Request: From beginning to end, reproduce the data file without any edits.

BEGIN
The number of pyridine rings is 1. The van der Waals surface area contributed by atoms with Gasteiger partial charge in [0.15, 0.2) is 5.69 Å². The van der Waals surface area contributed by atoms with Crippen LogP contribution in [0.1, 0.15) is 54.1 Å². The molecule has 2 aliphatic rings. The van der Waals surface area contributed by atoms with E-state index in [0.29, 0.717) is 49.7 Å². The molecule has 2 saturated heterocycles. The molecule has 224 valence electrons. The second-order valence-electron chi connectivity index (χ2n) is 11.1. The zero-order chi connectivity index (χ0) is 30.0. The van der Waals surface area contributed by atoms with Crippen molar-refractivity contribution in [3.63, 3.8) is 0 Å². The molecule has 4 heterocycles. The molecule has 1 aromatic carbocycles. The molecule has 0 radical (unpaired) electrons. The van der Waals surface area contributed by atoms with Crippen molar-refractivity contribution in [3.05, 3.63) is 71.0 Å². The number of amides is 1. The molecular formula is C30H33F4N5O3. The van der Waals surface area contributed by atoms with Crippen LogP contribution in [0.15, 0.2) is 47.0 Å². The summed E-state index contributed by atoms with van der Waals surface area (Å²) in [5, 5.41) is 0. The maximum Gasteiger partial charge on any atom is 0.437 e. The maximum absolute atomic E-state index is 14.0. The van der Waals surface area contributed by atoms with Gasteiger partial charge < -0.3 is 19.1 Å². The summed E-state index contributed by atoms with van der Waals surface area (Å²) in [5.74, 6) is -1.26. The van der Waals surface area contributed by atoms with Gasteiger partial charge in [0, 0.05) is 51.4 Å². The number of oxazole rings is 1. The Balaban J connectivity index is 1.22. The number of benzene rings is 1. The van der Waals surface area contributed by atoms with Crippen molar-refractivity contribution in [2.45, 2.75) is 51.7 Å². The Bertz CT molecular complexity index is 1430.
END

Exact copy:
The number of pyridine rings is 1. The van der Waals surface area contributed by atoms with Gasteiger partial charge in [0.15, 0.2) is 5.69 Å². The van der Waals surface area contributed by atoms with Crippen LogP contribution in [0.1, 0.15) is 54.1 Å². The molecule has 2 aliphatic rings. The van der Waals surface area contributed by atoms with E-state index in [0.29, 0.717) is 49.7 Å². The molecule has 2 saturated heterocycles. The molecule has 224 valence electrons. The second-order valence-electron chi connectivity index (χ2n) is 11.1. The zero-order chi connectivity index (χ0) is 30.0. The van der Waals surface area contributed by atoms with Crippen molar-refractivity contribution in [3.63, 3.8) is 0 Å². The molecule has 4 heterocycles. The molecule has 1 aromatic carbocycles. The molecule has 0 radical (unpaired) electrons. The van der Waals surface area contributed by atoms with Crippen molar-refractivity contribution in [3.05, 3.63) is 71.0 Å². The number of amides is 1. The molecular formula is C30H33F4N5O3. The van der Waals surface area contributed by atoms with Crippen LogP contribution in [0.15, 0.2) is 47.0 Å². The summed E-state index contributed by atoms with van der Waals surface area (Å²) in [5, 5.41) is 0. The maximum Gasteiger partial charge on any atom is 0.437 e. The maximum absolute atomic E-state index is 14.0. The van der Waals surface area contributed by atoms with Gasteiger partial charge < -0.3 is 19.1 Å². The summed E-state index contributed by atoms with van der Waals surface area (Å²) in [5.74, 6) is -1.26. The van der Waals surface area contributed by atoms with Gasteiger partial charge in [0, 0.05) is 51.4 Å². The number of oxazole rings is 1. The Balaban J connectivity index is 1.22. The number of benzene rings is 1. The van der Waals surface area contributed by atoms with Crippen molar-refractivity contribution in [2.45, 2.75) is 51.7 Å². The Bertz CT molecular complexity index is 1430.